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"Where's the report?" AOPA asks Congress"Where's the report?" AOPA asks Congress

March 31, 2004

The Honorable John L. Mica, Chairman
U. S. House of Representatives
2445 Rayburn House Office Building
Washington, Dc 20515-0907

Dear Representative Mica:

Two weeks ago on March 16, you led a subcommittee hearing on Opening Reagan National Airport to General Aviation. I testified before you that day on behalf of the more than 400,000 member pilots of the Aircraft Owners and Pilots Association (AOPA) and raised our concerns on the Washington, D.C., Air Defense Identification Zone (ADIZ).

The Washington, D.C., ADIZ is not operationally viable because the air traffic system was not designed to support the increased work load caused by its operational requirements. The FAA does not have the resources in place to effectively manage for extended periods of time the volume of general aviation traffic requiring access. This has created significant financial and operational hardships on pilots and the businesses that support their operations, and has created safety problems for pilots and is taking its toll on individual air traffic controllers.

That is why the aviation subcommittee acted by including Section 602 in Public Law 108-176 Vision 100 - Century of Aviation Reauthorization Act. This section required that the FAA provide Congress with justification for the ADIZ within 30 days of enactment. The FAA is also required to "include a description of any changes in procedures or requirements that could improve operational efficiency or minimize operational impacts of the ADIZ on pilots and controllers."

It has been well over 90 days since the initial reporting requirement in the law was established, yet the FAA has not provided this required report to Congress. This is insulting to Congress and the pilots in the area, who continue to be smothered by operational requirements that are impractical and difficult to meet.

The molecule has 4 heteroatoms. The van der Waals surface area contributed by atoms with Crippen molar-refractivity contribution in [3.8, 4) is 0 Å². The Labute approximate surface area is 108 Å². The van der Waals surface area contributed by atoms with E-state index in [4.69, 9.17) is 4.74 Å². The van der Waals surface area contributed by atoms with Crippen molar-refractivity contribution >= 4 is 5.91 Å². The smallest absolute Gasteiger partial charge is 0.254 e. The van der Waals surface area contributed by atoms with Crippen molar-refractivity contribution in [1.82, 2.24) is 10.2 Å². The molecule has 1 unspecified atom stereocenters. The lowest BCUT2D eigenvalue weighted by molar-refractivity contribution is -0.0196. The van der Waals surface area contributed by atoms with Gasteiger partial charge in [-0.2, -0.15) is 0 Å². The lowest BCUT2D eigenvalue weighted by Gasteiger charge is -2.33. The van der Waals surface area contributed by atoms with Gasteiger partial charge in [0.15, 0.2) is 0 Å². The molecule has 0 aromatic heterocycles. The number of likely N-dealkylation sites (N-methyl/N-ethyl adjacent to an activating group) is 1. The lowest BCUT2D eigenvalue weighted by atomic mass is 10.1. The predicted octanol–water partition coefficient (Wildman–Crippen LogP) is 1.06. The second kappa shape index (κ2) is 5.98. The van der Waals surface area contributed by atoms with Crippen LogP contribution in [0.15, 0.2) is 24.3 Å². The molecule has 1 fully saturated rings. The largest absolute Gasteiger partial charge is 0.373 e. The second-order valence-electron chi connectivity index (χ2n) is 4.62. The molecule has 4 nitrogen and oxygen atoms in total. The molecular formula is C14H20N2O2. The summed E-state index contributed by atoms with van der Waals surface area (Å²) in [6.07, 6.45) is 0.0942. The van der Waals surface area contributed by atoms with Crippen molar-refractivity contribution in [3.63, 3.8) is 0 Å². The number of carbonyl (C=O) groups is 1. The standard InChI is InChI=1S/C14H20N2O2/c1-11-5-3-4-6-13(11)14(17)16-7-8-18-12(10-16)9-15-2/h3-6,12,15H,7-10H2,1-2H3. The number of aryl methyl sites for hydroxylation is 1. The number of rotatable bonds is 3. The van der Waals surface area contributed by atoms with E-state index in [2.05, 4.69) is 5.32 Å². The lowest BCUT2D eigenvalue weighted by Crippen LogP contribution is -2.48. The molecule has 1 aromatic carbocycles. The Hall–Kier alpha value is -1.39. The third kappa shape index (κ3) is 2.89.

To fly in the ADIZ, all general aviation aircraft must comply with operational procedures similar to those designed for instrument flying. Specifically, pilots must file either an ADIZ flight plan or an instrument flight plan, maintain two-way radio communication, use a transponder with an assigned discrete beacon code, and follow standard air traffic procedures before entering the ADIZ. At the hearing you heard testimony from me quoting the National Air Traffic Controllers Association:

Simply put, the Washington ADIZ creates an unworkable situation for both pilots and controllers. The ATC system is being asked to perform a function for which it is not designed and for which it lacks the capacity. It creates confusion for both pilots and controllers, proper resources have not been allocated to provide equipment and procedures to meet the objective, and ultimately there is no evidence to suggest that the intended goal is achieved.

These requirements have overloaded the Washington-area ATC system, and pilots continue to experience extreme difficulties in gaining access to the 19 public-use airports in the ADIZ.

I ask that you hold the FAA and the other agencies accountable for the actions that they are taking in the National Capitol Area that are adversely affecting general aviation. The congressionally required report, and, most importantly, the elements of that submission to address operational problems of the ADIZ, is extremely important to the aviation community. Please insist the FAA not insult your committee by this lack of response and to immediately meet the requirements of the law by reporting back to Congress.


Phil Boyer

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